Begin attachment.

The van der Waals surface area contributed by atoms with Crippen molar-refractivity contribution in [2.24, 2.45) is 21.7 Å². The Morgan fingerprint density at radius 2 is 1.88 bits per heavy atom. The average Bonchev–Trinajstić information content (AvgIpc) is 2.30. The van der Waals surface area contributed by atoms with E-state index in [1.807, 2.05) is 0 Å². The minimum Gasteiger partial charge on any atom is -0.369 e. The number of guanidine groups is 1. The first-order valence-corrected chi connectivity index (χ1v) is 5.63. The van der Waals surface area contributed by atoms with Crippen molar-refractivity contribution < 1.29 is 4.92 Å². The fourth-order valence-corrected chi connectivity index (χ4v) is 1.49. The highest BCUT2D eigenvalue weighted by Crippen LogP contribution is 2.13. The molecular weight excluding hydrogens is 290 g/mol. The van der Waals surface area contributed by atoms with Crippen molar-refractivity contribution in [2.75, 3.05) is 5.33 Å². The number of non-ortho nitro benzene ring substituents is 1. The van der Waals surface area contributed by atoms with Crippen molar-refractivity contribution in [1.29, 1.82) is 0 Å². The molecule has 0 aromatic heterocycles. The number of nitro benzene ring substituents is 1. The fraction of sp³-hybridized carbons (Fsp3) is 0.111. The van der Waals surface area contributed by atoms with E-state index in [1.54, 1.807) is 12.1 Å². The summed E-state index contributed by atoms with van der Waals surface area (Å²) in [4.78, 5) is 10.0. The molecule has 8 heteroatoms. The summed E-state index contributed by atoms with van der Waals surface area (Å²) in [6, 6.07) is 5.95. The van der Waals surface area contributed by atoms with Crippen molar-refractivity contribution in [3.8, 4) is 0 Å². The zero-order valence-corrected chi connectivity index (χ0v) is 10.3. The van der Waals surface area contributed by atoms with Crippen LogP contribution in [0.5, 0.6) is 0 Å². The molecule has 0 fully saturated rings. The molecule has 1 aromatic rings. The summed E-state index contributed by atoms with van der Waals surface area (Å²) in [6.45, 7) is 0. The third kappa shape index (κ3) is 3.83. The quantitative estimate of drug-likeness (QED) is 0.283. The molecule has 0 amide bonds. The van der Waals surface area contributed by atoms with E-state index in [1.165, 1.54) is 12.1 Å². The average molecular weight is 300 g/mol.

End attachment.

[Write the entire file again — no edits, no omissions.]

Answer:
The van der Waals surface area contributed by atoms with Crippen molar-refractivity contribution in [2.24, 2.45) is 21.7 Å². The Morgan fingerprint density at radius 2 is 1.88 bits per heavy atom. The average Bonchev–Trinajstić information content (AvgIpc) is 2.30. The van der Waals surface area contributed by atoms with E-state index in [1.807, 2.05) is 0 Å². The minimum Gasteiger partial charge on any atom is -0.369 e. The number of guanidine groups is 1. The first-order valence-corrected chi connectivity index (χ1v) is 5.63. The van der Waals surface area contributed by atoms with Crippen molar-refractivity contribution < 1.29 is 4.92 Å². The fourth-order valence-corrected chi connectivity index (χ4v) is 1.49. The highest BCUT2D eigenvalue weighted by Crippen LogP contribution is 2.13. The molecular weight excluding hydrogens is 290 g/mol. The van der Waals surface area contributed by atoms with Crippen molar-refractivity contribution in [2.75, 3.05) is 5.33 Å². The number of non-ortho nitro benzene ring substituents is 1. The van der Waals surface area contributed by atoms with Crippen molar-refractivity contribution in [1.29, 1.82) is 0 Å². The molecule has 0 aromatic heterocycles. The number of nitro benzene ring substituents is 1. The fraction of sp³-hybridized carbons (Fsp3) is 0.111. The van der Waals surface area contributed by atoms with E-state index in [1.54, 1.807) is 12.1 Å². The summed E-state index contributed by atoms with van der Waals surface area (Å²) in [4.78, 5) is 10.0. The molecule has 8 heteroatoms. The summed E-state index contributed by atoms with van der Waals surface area (Å²) in [6, 6.07) is 5.95. The van der Waals surface area contributed by atoms with Crippen molar-refractivity contribution in [3.8, 4) is 0 Å². The zero-order valence-corrected chi connectivity index (χ0v) is 10.3. The van der Waals surface area contributed by atoms with Crippen LogP contribution in [0.5, 0.6) is 0 Å². The molecule has 0 fully saturated rings. The molecule has 1 aromatic rings. The summed E-state index contributed by atoms with van der Waals surface area (Å²) in [6.45, 7) is 0. The third kappa shape index (κ3) is 3.83. The quantitative estimate of drug-likeness (QED) is 0.283. The molecule has 0 amide bonds. The van der Waals surface area contributed by atoms with E-state index in [1.165, 1.54) is 12.1 Å². The average molecular weight is 300 g/mol.